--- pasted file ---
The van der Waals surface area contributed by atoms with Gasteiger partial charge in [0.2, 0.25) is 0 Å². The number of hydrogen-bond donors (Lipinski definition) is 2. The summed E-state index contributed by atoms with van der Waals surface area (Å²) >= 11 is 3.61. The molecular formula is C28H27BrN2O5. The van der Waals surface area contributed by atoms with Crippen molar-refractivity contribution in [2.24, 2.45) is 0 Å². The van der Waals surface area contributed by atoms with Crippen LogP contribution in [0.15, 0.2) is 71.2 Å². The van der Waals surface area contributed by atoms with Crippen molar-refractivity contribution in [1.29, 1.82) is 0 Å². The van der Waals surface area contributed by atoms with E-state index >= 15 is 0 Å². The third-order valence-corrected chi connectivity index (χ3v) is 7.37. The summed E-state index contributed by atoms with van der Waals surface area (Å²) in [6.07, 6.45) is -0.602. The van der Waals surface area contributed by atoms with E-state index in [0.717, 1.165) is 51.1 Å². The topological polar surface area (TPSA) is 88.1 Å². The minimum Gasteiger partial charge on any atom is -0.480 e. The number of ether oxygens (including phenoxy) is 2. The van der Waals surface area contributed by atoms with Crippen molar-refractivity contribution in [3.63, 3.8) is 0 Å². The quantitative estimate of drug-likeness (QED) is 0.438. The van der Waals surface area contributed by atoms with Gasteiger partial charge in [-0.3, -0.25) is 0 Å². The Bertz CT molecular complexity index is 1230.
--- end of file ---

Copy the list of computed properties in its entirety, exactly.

The van der Waals surface area contributed by atoms with Gasteiger partial charge in [0.2, 0.25) is 0 Å². The number of hydrogen-bond donors (Lipinski definition) is 2. The summed E-state index contributed by atoms with van der Waals surface area (Å²) >= 11 is 3.61. The molecular formula is C28H27BrN2O5. The van der Waals surface area contributed by atoms with Crippen molar-refractivity contribution in [2.24, 2.45) is 0 Å². The van der Waals surface area contributed by atoms with Crippen LogP contribution in [0.15, 0.2) is 71.2 Å². The van der Waals surface area contributed by atoms with Crippen molar-refractivity contribution in [1.29, 1.82) is 0 Å². The van der Waals surface area contributed by atoms with E-state index >= 15 is 0 Å². The third-order valence-corrected chi connectivity index (χ3v) is 7.37. The summed E-state index contributed by atoms with van der Waals surface area (Å²) in [6.07, 6.45) is -0.602. The van der Waals surface area contributed by atoms with E-state index in [0.717, 1.165) is 51.1 Å². The topological polar surface area (TPSA) is 88.1 Å². The minimum Gasteiger partial charge on any atom is -0.480 e. The number of ether oxygens (including phenoxy) is 2. The van der Waals surface area contributed by atoms with Crippen molar-refractivity contribution in [3.63, 3.8) is 0 Å². The quantitative estimate of drug-likeness (QED) is 0.438. The van der Waals surface area contributed by atoms with Gasteiger partial charge in [-0.3, -0.25) is 0 Å². The Bertz CT molecular complexity index is 1230.